FRAMINGHAM, 5 NOVEMBER 2010 - One of the most controversial issues in cloud computing is chargeback: pricing consumed resources on a granular basis. Amazon posts its prices publicly for all to see -- so much for compute, so much per gigabyte sent over the network, etc. Chargeback in the cloud computing arena is the same kind of highly granular pricing associated with use of internal resources.
The reason chargeback is controversial is not, perhaps, for the reason you might expect. You might think that resource users would prefer to avoid chargeback is because they currently get resources for free, and implementing chargeback would result in more budgetary outflow.
But you'd be wrong. Resource users already pay for consuming IT resources, it's just that the costs are typically quite lumpy -- perhaps so much per month for a server (whether physical or virtual), plus an associated IT overhead cost where large swaths of IT's costs are assigned to user departments on some kind of budget algorithm.
Why Chargeback is Controversial
One reason chargeback is controversial is that it's really hard for IT groups to accurately assess the actual cost of a resource on a granular basis. Different types of direct IT costs (e.g., servers vs. storage) get assigned to different budgets and groups within IT, which makes it hard to roll up costs to get a true picture of resource costs. This is not to mention the fact that other costs (e.g., power) may actually be paid by entire different divisions of a company (for example, data center power is often paid by the facilities organization).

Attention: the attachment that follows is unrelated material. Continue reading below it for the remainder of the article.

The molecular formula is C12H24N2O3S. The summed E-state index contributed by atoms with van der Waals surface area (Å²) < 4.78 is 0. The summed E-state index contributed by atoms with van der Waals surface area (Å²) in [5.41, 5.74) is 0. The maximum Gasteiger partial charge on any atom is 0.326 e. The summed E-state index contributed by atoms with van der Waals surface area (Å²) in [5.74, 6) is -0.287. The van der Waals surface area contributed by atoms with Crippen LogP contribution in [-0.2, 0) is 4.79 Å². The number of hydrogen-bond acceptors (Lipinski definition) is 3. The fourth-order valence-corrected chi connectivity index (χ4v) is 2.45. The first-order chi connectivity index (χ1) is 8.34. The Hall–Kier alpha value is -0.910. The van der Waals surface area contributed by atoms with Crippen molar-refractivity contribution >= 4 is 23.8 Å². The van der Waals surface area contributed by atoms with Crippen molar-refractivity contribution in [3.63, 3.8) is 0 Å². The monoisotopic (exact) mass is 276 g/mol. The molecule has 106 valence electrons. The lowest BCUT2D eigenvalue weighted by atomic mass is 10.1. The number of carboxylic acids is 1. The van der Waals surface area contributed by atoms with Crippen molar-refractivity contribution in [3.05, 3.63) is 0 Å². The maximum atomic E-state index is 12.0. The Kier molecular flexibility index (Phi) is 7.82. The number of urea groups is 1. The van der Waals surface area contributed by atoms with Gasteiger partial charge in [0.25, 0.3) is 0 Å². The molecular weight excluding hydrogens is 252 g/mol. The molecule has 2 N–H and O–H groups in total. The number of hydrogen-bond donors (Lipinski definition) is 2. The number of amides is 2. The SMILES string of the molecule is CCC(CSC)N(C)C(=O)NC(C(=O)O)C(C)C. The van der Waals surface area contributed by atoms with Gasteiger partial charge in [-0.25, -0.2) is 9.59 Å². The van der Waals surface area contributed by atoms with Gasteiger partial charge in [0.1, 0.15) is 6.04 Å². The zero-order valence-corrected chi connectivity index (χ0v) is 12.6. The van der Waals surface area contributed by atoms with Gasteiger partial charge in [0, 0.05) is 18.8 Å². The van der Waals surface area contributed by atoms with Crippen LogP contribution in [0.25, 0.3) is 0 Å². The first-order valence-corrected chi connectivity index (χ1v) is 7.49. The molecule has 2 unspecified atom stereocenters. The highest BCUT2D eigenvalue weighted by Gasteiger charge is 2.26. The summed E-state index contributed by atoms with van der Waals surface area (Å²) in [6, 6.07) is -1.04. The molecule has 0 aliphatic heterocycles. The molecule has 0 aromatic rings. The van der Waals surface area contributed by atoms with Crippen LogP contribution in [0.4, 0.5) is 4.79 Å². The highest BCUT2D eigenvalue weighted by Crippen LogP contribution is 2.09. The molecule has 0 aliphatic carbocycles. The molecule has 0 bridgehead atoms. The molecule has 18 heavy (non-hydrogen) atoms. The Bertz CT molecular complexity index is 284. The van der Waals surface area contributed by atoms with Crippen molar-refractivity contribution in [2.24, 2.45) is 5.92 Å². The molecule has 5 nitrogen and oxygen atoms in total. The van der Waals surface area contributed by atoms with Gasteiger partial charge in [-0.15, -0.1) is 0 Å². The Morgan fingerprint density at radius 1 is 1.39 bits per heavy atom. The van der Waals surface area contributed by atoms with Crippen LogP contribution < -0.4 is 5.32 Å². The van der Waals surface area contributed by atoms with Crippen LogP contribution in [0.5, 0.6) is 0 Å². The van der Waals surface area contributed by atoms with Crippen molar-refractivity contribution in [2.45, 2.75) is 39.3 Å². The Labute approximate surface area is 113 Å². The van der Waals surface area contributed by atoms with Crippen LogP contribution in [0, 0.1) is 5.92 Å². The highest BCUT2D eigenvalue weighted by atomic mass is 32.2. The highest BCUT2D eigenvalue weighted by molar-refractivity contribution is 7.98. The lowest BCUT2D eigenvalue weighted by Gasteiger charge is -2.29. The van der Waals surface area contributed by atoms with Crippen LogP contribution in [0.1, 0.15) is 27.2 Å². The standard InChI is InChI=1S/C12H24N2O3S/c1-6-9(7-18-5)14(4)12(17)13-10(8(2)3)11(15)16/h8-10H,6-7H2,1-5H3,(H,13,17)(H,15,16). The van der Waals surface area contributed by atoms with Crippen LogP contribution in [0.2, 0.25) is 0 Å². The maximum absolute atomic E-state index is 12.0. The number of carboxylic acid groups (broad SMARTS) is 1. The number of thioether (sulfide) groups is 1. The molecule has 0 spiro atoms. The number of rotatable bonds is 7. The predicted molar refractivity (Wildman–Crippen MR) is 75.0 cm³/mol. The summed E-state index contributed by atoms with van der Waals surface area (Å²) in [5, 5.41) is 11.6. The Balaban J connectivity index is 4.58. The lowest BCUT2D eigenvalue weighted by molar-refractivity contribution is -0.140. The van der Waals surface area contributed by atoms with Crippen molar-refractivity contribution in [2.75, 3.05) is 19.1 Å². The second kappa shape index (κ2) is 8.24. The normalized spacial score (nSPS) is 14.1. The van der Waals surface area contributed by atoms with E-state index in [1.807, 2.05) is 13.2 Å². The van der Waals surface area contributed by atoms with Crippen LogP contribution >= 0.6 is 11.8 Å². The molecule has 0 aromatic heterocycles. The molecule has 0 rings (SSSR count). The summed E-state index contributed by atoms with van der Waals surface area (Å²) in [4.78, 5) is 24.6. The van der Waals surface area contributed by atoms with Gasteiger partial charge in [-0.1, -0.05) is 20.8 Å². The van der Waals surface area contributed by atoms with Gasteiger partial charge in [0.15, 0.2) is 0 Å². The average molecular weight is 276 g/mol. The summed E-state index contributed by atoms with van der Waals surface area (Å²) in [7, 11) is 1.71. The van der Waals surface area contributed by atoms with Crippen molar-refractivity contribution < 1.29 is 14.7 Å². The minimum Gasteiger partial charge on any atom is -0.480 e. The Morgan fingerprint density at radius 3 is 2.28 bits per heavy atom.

In this sense, IT chargeback reminds me of hospital billing. If you've ever tried to get an accurate accounting of the fee for a hospital service prior to getting the bill, you know that it's impossible. Hospitals just don't work that way. Every group in the hospital does its job, assigns its service codes, and at some point down the road all of the individual cost assignments are totaled up and sent along in a summary bill.
So too does IT do its job and eventually tots up its costs and divvies up the number among different user groups, but good luck if you want to find out what the real cost, say, of an individual server hour is.
Another reason chargeback is controversial is for an unexpected reason -- some user groups prefer confusion in billing because they "overconsume" IT resources and, consequently, get a sweet deal on their costs. Of course, for every "overconsumer" there's an "underconsumer" that's paying for more than they're using, but...Mr Overconsumer is going to fight chargeback tooth and nail.
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